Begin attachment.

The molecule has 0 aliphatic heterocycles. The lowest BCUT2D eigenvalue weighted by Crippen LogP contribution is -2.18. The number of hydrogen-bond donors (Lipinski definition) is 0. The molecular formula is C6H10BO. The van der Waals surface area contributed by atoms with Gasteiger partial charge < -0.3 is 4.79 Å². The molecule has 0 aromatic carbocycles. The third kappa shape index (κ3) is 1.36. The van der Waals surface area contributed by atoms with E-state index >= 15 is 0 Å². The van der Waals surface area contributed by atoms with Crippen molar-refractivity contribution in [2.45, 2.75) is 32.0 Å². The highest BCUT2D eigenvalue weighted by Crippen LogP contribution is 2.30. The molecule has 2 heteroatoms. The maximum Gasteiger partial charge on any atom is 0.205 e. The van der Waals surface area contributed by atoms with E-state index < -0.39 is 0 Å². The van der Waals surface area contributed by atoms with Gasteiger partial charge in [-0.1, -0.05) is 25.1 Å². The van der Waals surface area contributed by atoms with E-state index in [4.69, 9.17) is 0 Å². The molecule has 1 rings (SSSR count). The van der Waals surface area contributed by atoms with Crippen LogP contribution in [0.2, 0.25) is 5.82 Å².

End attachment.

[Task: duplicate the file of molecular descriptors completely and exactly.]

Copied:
The molecule has 0 aliphatic heterocycles. The lowest BCUT2D eigenvalue weighted by Crippen LogP contribution is -2.18. The number of hydrogen-bond donors (Lipinski definition) is 0. The molecular formula is C6H10BO. The van der Waals surface area contributed by atoms with Gasteiger partial charge < -0.3 is 4.79 Å². The molecule has 0 aromatic carbocycles. The third kappa shape index (κ3) is 1.36. The van der Waals surface area contributed by atoms with E-state index >= 15 is 0 Å². The van der Waals surface area contributed by atoms with Crippen molar-refractivity contribution in [2.45, 2.75) is 32.0 Å². The highest BCUT2D eigenvalue weighted by Crippen LogP contribution is 2.30. The molecule has 2 heteroatoms. The maximum Gasteiger partial charge on any atom is 0.205 e. The van der Waals surface area contributed by atoms with E-state index < -0.39 is 0 Å². The van der Waals surface area contributed by atoms with Gasteiger partial charge in [-0.1, -0.05) is 25.1 Å². The van der Waals surface area contributed by atoms with E-state index in [4.69, 9.17) is 0 Å². The molecule has 1 rings (SSSR count). The van der Waals surface area contributed by atoms with Crippen LogP contribution in [0.2, 0.25) is 5.82 Å².